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Lhowa (Lhoba,Loba, Lowa) people

Lowa(Lhoba, Loba): 

The Loba (Lowa) are one of the marginalized Ethnic-Tibetan Nationalities in Nepal. The Lowa people live in the Mustang District of northern Nepal, at altitudes between 11,000 and 13,000 feet. Mustang is a windy, arid, high altitude desert. It is surrounded on three sides by Chinese-occupied Tibet. Until 1992, this area was closed to the outside world. It remains a restricted area.  A special permit is issued by the Nepal Government to visit this area and a fee is charged. Upper Mustang is a semi-independent kingdom within Nepal. Legends claim that a fierce soldier named Ame Pal founded the Kingdom of Mustang sometime between 1350 and 1380. Its territory includes the source of the Kali Gandaki River. The name "Mustang" is derived from a Tibetan word meaning, "Plain of Aspiration." Socially, the Lowa are divided into three groups, one of which contains those of royal heritage. The highest 'Kutak' sometimes referred to as 'Bista', constitute the Royal's family. The Kutaks are few in the number and used to be concentrated around the town of Lo Manthang. Today they have moved out and live scattered among the other villages of Upper Mustang (Lo). The Second group of Lowa, called 'Showa' constitutes the majority of the population. They are equal in caste status to the Kutaks but are not quite as important socially to the people. These days they are known as 'Gurungs'.  A third group known as 'Righin' are the lowest in ritual status. They are considered untouchable. They are not equal in caste status to the Kutaks and Gurung.  And those from the lower caste are not allowed to be a monk in the Monastery in the Upper Mustang area but there are several monks from this caste living in monasteries outside of the Upper Mustang region. The structure of their families is also based on these and other traditions. One tradition says that the eldest son will inherit the family's property. If a son is not born to the family, then the eldest daughter will receive the family's property if her husband agrees to stay in her parents' home. When he does, the next son must become a Buddhist monk. Every morning and evening, the head of the family offers water, tea, butter and prayers in worship to the idols.

It is common for a Lowa woman to be married to several men, a practice known as polyandry. This is a unique feature of the Lowa, but one that is slowly diminishing. This is done because the Lowa believe that there is less chance of a woman becoming a widow if she has many husbands. The Lowa people dress very much like several of the other Tibetan tribes living in the Himalayan region. Both the men and women grow their hair long and often wear it braided. Their main food of the Lowa people is Tsampa (flour) and butter tea. They eat Buckwheat and bread and drink Chhang (homemade alcohol).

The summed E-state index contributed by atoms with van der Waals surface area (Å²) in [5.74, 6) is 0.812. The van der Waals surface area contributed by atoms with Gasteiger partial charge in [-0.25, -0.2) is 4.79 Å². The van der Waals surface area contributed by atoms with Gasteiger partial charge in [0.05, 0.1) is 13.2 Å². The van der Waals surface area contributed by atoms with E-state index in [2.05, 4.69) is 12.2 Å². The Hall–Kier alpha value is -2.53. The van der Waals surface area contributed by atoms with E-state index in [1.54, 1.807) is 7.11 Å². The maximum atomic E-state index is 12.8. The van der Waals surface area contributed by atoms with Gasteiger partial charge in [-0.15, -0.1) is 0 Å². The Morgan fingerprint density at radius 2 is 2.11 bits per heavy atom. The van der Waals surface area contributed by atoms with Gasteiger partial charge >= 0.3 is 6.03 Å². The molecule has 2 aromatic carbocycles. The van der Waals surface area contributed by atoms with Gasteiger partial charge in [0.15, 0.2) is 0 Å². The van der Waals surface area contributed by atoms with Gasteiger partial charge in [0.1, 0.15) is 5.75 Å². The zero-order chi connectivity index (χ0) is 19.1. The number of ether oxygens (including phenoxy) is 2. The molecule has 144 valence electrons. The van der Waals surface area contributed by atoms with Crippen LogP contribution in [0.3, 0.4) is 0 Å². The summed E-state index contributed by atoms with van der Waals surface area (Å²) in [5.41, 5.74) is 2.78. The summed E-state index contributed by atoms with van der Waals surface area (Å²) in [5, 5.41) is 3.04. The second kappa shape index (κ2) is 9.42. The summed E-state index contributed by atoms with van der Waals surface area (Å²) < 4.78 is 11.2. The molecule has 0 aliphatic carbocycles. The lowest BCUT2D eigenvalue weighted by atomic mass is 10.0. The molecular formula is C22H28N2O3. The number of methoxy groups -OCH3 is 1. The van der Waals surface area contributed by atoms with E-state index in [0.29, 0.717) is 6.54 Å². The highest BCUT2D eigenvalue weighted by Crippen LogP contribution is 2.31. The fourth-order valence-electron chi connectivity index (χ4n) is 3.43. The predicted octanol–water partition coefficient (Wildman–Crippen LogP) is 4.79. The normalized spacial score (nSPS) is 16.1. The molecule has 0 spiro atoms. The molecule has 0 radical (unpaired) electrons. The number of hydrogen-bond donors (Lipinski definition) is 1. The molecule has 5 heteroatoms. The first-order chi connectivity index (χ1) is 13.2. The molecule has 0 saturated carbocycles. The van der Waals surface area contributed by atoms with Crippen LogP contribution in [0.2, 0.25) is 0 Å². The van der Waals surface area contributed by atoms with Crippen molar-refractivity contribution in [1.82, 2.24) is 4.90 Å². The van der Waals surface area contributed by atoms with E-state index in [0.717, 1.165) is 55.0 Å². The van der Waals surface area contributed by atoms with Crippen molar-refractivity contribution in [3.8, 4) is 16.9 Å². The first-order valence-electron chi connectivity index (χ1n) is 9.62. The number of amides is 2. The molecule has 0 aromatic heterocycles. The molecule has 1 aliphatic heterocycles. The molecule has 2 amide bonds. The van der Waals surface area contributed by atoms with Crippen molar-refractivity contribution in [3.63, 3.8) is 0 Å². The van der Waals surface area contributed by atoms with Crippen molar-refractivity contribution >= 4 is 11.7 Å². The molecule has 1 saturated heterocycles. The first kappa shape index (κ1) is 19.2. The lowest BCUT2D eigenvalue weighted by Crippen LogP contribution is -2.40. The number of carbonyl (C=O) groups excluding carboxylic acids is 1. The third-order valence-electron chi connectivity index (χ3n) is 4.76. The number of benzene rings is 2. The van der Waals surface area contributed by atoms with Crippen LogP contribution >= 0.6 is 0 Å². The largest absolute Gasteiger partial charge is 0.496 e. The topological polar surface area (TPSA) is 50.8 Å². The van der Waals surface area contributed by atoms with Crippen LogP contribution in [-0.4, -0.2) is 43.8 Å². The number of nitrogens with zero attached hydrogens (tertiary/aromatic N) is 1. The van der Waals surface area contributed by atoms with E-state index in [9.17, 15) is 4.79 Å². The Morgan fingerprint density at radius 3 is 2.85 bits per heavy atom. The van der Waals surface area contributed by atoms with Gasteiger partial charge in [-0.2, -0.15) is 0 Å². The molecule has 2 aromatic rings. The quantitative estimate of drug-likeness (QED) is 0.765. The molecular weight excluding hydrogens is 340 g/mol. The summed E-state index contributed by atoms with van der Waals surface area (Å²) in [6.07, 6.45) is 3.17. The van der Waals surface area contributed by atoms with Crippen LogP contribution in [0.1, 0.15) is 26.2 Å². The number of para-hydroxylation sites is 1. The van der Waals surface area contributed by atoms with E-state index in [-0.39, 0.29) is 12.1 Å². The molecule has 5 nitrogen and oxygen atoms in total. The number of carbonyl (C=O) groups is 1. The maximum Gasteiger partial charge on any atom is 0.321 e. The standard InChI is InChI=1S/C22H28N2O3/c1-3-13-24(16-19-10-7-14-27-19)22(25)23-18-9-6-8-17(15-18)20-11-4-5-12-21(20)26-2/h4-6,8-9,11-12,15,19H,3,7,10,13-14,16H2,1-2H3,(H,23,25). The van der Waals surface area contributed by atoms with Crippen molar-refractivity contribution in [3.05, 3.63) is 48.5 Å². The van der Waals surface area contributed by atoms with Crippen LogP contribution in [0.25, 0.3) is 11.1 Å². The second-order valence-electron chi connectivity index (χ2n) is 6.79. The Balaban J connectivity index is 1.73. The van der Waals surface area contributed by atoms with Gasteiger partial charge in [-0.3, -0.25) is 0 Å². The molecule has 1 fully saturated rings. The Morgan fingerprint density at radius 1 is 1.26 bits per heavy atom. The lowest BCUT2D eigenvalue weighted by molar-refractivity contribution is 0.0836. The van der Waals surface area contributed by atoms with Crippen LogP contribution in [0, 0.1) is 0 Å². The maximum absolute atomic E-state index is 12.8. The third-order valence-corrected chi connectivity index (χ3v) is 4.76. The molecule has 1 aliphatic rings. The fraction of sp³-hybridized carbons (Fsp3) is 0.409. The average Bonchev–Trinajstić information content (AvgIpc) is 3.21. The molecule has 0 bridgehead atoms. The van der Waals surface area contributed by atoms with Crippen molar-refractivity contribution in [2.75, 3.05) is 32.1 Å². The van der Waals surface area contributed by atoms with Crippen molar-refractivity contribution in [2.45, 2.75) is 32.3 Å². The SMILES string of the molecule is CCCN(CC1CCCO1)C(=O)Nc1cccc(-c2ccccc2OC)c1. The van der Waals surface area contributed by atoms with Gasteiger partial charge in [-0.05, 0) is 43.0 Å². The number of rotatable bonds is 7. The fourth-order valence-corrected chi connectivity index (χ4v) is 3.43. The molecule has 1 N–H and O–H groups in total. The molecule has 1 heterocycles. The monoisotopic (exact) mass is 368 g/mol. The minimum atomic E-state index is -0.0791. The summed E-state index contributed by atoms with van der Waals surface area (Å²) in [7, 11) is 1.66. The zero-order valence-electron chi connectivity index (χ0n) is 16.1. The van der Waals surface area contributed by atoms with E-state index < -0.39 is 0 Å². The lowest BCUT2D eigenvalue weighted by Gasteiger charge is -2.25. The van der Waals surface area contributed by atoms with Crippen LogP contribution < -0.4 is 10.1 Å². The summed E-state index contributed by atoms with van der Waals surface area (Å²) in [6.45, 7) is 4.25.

The Lowa are primarily farmers, shepherds, or merchants. They start to plant seed from the end of March or beginning of April and harvest in September and October. The Lowa farmers grow wheat, barley wheat and buckwheat. They raise animals like yaks, cows, sheep, goats, donkeys and horses. In the beginning of November, as the weather begins to get much colder, the Lowa people begin leaving their villages to travel to the city or warm area (hill and Terai) of the Nepal for 3 to 4 months. They sell herbs by visiting in the different villages for those 3 months. At the end of February, they travel back to their homes in Upper Mustang.

Their homes are built with mud and wood, making the roofs out of thinly chiseled stone squares. On each corner of the roof, a small square is constructed so that prayer flags may be hung there.


The Lowa people speak their mother tongue named "Loke” which is a dialect of the Tibetan Language. Their second Language is the Nepali language which is learned in the government schools from the primary level. Unfortunately, their mother tongue is not taught in schools in Nepal.


The main religion of the Lowa is Buddhism. The Lowa are very religious people. There are two Buddhist sects, the Kargyupa and the Sakyapa, that are dominant in upper Mustang. These days some of the young people are studying the ‘Bunpo’ religion (shamanism which has existed before Buddhism came to Tibet) in the monastery. There are several villages where monasteries are built or are being built. These are being used as teaching centers for Buddhism. Young boys and girls are admitted to these monasteries as monks and nuns. They hang prayer flags on the roof of their houses for protection from evil spirits and in hopes of a better year. They also put prayer flags on the top of the mountains on the way to their villages.


The Lowa celebrate the festivals of Tijee, Fakngi, Yartong, Dhukchu among others, each year.